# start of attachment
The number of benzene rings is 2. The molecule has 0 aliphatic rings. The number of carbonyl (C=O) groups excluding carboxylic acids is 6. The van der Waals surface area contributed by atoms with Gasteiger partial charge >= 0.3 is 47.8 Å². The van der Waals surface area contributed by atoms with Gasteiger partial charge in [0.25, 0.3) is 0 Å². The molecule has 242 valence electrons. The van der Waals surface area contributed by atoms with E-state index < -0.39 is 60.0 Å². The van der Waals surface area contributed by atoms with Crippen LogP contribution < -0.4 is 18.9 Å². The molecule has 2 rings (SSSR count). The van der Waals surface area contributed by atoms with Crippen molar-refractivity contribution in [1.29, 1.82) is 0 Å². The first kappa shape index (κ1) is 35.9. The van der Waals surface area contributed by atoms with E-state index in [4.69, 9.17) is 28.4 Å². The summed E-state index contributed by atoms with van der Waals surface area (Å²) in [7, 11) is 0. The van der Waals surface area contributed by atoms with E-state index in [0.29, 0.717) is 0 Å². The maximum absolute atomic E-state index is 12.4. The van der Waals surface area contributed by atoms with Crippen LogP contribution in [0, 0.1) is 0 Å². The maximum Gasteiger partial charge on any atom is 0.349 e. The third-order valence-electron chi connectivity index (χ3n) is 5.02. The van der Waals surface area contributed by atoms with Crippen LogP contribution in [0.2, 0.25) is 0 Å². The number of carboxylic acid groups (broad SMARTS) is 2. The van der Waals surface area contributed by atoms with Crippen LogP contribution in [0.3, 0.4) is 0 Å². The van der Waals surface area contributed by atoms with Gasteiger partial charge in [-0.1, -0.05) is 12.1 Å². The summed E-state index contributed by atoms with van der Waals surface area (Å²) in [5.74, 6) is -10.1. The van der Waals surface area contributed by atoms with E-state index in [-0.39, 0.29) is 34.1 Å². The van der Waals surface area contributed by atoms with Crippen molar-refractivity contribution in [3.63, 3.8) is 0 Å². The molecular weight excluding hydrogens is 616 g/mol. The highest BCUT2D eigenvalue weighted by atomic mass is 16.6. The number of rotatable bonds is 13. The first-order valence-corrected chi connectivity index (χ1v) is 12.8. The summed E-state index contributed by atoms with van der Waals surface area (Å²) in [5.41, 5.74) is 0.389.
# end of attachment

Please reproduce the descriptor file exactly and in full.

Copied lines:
The number of benzene rings is 2. The molecule has 0 aliphatic rings. The number of carbonyl (C=O) groups excluding carboxylic acids is 6. The van der Waals surface area contributed by atoms with Gasteiger partial charge >= 0.3 is 47.8 Å². The van der Waals surface area contributed by atoms with Gasteiger partial charge in [0.25, 0.3) is 0 Å². The molecule has 242 valence electrons. The van der Waals surface area contributed by atoms with E-state index < -0.39 is 60.0 Å². The van der Waals surface area contributed by atoms with Crippen LogP contribution < -0.4 is 18.9 Å². The molecule has 2 rings (SSSR count). The van der Waals surface area contributed by atoms with Crippen molar-refractivity contribution in [1.29, 1.82) is 0 Å². The first kappa shape index (κ1) is 35.9. The van der Waals surface area contributed by atoms with E-state index in [4.69, 9.17) is 28.4 Å². The summed E-state index contributed by atoms with van der Waals surface area (Å²) in [7, 11) is 0. The van der Waals surface area contributed by atoms with E-state index in [0.29, 0.717) is 0 Å². The maximum absolute atomic E-state index is 12.4. The van der Waals surface area contributed by atoms with Crippen LogP contribution in [0, 0.1) is 0 Å². The maximum Gasteiger partial charge on any atom is 0.349 e. The third-order valence-electron chi connectivity index (χ3n) is 5.02. The van der Waals surface area contributed by atoms with Crippen LogP contribution in [0.2, 0.25) is 0 Å². The number of carboxylic acid groups (broad SMARTS) is 2. The van der Waals surface area contributed by atoms with Crippen LogP contribution in [0.3, 0.4) is 0 Å². The van der Waals surface area contributed by atoms with Gasteiger partial charge in [-0.1, -0.05) is 12.1 Å². The summed E-state index contributed by atoms with van der Waals surface area (Å²) in [5.74, 6) is -10.1. The van der Waals surface area contributed by atoms with E-state index in [-0.39, 0.29) is 34.1 Å². The van der Waals surface area contributed by atoms with Crippen molar-refractivity contribution in [3.63, 3.8) is 0 Å². The molecular weight excluding hydrogens is 616 g/mol. The highest BCUT2D eigenvalue weighted by atomic mass is 16.6. The number of rotatable bonds is 13. The first-order valence-corrected chi connectivity index (χ1v) is 12.8. The summed E-state index contributed by atoms with van der Waals surface area (Å²) in [5.41, 5.74) is 0.389.